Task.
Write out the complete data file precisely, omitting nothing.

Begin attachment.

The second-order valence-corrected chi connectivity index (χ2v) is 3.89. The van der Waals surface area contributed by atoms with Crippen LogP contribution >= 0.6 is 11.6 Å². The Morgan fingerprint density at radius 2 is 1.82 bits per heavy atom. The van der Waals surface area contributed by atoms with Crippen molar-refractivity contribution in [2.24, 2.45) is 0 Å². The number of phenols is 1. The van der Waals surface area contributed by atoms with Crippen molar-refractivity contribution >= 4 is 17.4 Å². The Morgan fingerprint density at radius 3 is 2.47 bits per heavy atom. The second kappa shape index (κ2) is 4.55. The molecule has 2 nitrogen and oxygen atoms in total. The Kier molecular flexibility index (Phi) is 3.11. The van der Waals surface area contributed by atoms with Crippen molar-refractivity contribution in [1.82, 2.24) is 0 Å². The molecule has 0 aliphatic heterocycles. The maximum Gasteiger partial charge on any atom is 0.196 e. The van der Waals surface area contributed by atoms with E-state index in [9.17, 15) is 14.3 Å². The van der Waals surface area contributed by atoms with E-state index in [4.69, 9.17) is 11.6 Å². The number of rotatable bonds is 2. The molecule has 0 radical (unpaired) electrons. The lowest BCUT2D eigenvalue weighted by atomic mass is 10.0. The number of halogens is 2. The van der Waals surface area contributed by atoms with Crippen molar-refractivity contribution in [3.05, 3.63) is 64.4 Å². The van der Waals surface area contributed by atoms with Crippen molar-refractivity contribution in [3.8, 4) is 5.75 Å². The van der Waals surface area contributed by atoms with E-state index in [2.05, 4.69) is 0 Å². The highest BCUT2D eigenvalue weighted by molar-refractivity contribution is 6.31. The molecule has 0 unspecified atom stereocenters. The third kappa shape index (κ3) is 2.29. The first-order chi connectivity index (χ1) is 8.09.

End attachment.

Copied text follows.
The second-order valence-corrected chi connectivity index (χ2v) is 3.89. The van der Waals surface area contributed by atoms with Crippen LogP contribution >= 0.6 is 11.6 Å². The Morgan fingerprint density at radius 2 is 1.82 bits per heavy atom. The van der Waals surface area contributed by atoms with Crippen molar-refractivity contribution in [2.24, 2.45) is 0 Å². The number of phenols is 1. The van der Waals surface area contributed by atoms with Crippen molar-refractivity contribution >= 4 is 17.4 Å². The Morgan fingerprint density at radius 3 is 2.47 bits per heavy atom. The second kappa shape index (κ2) is 4.55. The molecule has 2 nitrogen and oxygen atoms in total. The Kier molecular flexibility index (Phi) is 3.11. The van der Waals surface area contributed by atoms with Crippen molar-refractivity contribution in [1.82, 2.24) is 0 Å². The molecule has 0 aliphatic heterocycles. The maximum Gasteiger partial charge on any atom is 0.196 e. The van der Waals surface area contributed by atoms with E-state index in [9.17, 15) is 14.3 Å². The van der Waals surface area contributed by atoms with E-state index in [4.69, 9.17) is 11.6 Å². The number of rotatable bonds is 2. The molecule has 0 radical (unpaired) electrons. The lowest BCUT2D eigenvalue weighted by atomic mass is 10.0. The number of halogens is 2. The van der Waals surface area contributed by atoms with Crippen molar-refractivity contribution in [3.05, 3.63) is 64.4 Å². The van der Waals surface area contributed by atoms with Crippen molar-refractivity contribution in [3.8, 4) is 5.75 Å². The van der Waals surface area contributed by atoms with E-state index in [2.05, 4.69) is 0 Å². The highest BCUT2D eigenvalue weighted by molar-refractivity contribution is 6.31. The molecule has 0 unspecified atom stereocenters. The third kappa shape index (κ3) is 2.29. The first-order chi connectivity index (χ1) is 8.09.